Terrariums are making a comeback. I remember making terrariums years ago using old jars and glass vases. You didn’t hear much about them for a couple of decades, but now they are back in a big way.
Terrariums are an easy way for people who live in apartments, or who just don’t really like gardening, to bring a bit of nature into their homes. And – they are really simple to care for.
Watch this quick video on how to make a terrarium.
Terrariums are nothing new. According to the University of Missouri Extension Service, the use of transparent containers for growing plants dates back at least 2,500 years in Greece. Back then the process guaranteed a stable environment for growing food.
Today, terrariums are more likely to satisfy our artistic desire to bring some nature into our homes. Terrariums are easy to make and can be made using a variety of containers.
photo source: aperfectgray
Gather a group of terrariums and plants together to create a simple, yet elegant, vignette like the one below.
photo source: Sweet Peach
How to Make a Terrarium
- Containers – Terrarium containers should be made of clear material, such as plastic or glass. They should have a sealed lid, or a small opening to reduce evaporation. Make sure you clean your container thoroughly before you begin planting.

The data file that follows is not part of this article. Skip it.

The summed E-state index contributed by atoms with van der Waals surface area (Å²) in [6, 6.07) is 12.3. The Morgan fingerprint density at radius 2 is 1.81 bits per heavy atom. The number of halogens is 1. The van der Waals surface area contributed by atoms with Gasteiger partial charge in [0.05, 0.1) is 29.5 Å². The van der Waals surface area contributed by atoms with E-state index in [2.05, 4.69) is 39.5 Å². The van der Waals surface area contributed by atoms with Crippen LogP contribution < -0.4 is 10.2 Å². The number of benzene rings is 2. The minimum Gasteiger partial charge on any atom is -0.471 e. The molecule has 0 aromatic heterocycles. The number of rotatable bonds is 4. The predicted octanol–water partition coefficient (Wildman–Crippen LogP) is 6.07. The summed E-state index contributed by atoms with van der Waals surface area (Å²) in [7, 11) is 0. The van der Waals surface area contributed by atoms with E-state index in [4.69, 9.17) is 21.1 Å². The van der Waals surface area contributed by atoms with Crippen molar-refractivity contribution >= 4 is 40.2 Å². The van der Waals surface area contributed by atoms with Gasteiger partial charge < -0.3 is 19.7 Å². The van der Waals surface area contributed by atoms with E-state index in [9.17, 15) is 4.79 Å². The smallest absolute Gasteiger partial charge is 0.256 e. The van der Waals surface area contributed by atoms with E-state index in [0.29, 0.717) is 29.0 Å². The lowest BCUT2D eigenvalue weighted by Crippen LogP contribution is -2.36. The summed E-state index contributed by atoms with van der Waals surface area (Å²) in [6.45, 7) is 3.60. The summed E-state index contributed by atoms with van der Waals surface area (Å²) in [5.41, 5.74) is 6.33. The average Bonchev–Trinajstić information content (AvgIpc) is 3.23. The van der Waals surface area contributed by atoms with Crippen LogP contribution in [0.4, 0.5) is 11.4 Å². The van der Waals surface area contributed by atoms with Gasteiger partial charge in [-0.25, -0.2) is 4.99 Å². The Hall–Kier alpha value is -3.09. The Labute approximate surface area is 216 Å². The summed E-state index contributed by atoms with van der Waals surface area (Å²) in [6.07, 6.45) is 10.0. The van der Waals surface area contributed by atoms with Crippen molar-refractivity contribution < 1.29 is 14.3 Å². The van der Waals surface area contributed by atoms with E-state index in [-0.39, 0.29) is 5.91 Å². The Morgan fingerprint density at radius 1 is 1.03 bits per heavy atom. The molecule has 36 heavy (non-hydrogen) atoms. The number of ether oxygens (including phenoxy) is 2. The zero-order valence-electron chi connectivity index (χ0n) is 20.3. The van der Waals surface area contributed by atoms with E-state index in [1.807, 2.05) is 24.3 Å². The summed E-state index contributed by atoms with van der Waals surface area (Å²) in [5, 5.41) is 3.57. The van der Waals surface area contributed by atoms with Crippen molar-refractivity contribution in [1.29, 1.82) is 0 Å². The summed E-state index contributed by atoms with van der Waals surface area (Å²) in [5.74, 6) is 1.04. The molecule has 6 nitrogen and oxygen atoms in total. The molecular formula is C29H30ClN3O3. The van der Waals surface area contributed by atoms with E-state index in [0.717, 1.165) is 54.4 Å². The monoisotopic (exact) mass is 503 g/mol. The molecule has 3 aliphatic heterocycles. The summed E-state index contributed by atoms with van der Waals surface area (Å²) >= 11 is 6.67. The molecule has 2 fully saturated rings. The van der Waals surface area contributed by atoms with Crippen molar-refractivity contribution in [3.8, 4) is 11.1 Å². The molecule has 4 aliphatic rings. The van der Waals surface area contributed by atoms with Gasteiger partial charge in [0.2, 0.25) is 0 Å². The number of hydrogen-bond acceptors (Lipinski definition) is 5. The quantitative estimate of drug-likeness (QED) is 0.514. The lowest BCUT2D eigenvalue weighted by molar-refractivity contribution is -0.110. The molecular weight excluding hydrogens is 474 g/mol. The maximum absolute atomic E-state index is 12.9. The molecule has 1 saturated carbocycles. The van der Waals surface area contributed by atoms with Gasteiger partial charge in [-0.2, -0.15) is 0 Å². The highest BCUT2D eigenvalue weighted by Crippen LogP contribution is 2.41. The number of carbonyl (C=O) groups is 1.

- Planting Medium – You can use a variety of materials to plant your terrarium. Typically, the first layer consists of charcoal, gravel, or small rocks. Next you will place about an inch or two of well drained organic matter. A pre-packaged mixture of peat moss, perlite, and potting soil is a good choice. Pre-mixed potting soils are typically sterilized and ready to use. Several varieties of moss are good to finish off the look and hold moisture in your terrarium.
- Plants – Small plants that have a low, dense growth habit are the best choice for your terrarium. Check to be sure the plants you use have similar light and moisture requirements. Succulents do not make good terrarium plants because the moist conditions in terrariums can easily cause rot.
- Care – After planting your terrarium, mist the plants to wash off soil residue that has stuck to leaves during planting. Do not cover your terrarium for the first day or two.
Mist the plants daily, then cover only after the leaves are all completely dry. Carefully observe for the first few weeks after planting. Remove any plants that begin to wilt or decay. Disease can thrive in this environment so it is critical to keep it from spreading.
If the terrarium appears to contain too much moisture, remove the lid for a few hours to allow evaporation. After a few weeks your terrarium should be established and the threat of disease and rot should subside. After the initial planting, you should only need to water every four months or so.
Keep your terrarium out of direct sunlight and trim plants as they grow to the edges of your container.